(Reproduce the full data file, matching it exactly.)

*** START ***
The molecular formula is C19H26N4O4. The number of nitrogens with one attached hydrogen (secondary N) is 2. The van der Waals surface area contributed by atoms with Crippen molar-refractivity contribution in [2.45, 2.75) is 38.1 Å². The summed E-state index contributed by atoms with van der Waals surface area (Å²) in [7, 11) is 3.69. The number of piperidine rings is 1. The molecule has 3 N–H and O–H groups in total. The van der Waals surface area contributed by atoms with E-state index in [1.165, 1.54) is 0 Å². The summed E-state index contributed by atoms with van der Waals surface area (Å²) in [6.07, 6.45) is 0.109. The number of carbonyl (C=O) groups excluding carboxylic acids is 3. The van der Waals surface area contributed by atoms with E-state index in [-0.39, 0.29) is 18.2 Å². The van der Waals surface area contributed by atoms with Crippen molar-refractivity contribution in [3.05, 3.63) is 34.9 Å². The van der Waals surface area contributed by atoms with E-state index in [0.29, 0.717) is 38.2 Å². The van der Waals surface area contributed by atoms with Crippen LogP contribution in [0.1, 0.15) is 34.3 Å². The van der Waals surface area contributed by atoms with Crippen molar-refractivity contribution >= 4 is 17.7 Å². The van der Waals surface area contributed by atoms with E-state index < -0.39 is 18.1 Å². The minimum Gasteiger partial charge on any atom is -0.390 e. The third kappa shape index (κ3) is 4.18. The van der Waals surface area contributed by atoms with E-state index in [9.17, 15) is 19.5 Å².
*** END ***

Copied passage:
The molecular formula is C19H26N4O4. The number of nitrogens with one attached hydrogen (secondary N) is 2. The van der Waals surface area contributed by atoms with Crippen molar-refractivity contribution in [2.45, 2.75) is 38.1 Å². The summed E-state index contributed by atoms with van der Waals surface area (Å²) in [7, 11) is 3.69. The number of piperidine rings is 1. The molecule has 3 N–H and O–H groups in total. The van der Waals surface area contributed by atoms with E-state index in [1.165, 1.54) is 0 Å². The summed E-state index contributed by atoms with van der Waals surface area (Å²) in [6.07, 6.45) is 0.109. The number of carbonyl (C=O) groups excluding carboxylic acids is 3. The van der Waals surface area contributed by atoms with E-state index in [-0.39, 0.29) is 18.2 Å². The van der Waals surface area contributed by atoms with Crippen molar-refractivity contribution in [3.05, 3.63) is 34.9 Å². The van der Waals surface area contributed by atoms with E-state index in [0.29, 0.717) is 38.2 Å². The van der Waals surface area contributed by atoms with Crippen LogP contribution in [0.1, 0.15) is 34.3 Å². The van der Waals surface area contributed by atoms with Crippen molar-refractivity contribution >= 4 is 17.7 Å². The van der Waals surface area contributed by atoms with E-state index < -0.39 is 18.1 Å². The minimum Gasteiger partial charge on any atom is -0.390 e. The third kappa shape index (κ3) is 4.18. The van der Waals surface area contributed by atoms with E-state index in [9.17, 15) is 19.5 Å².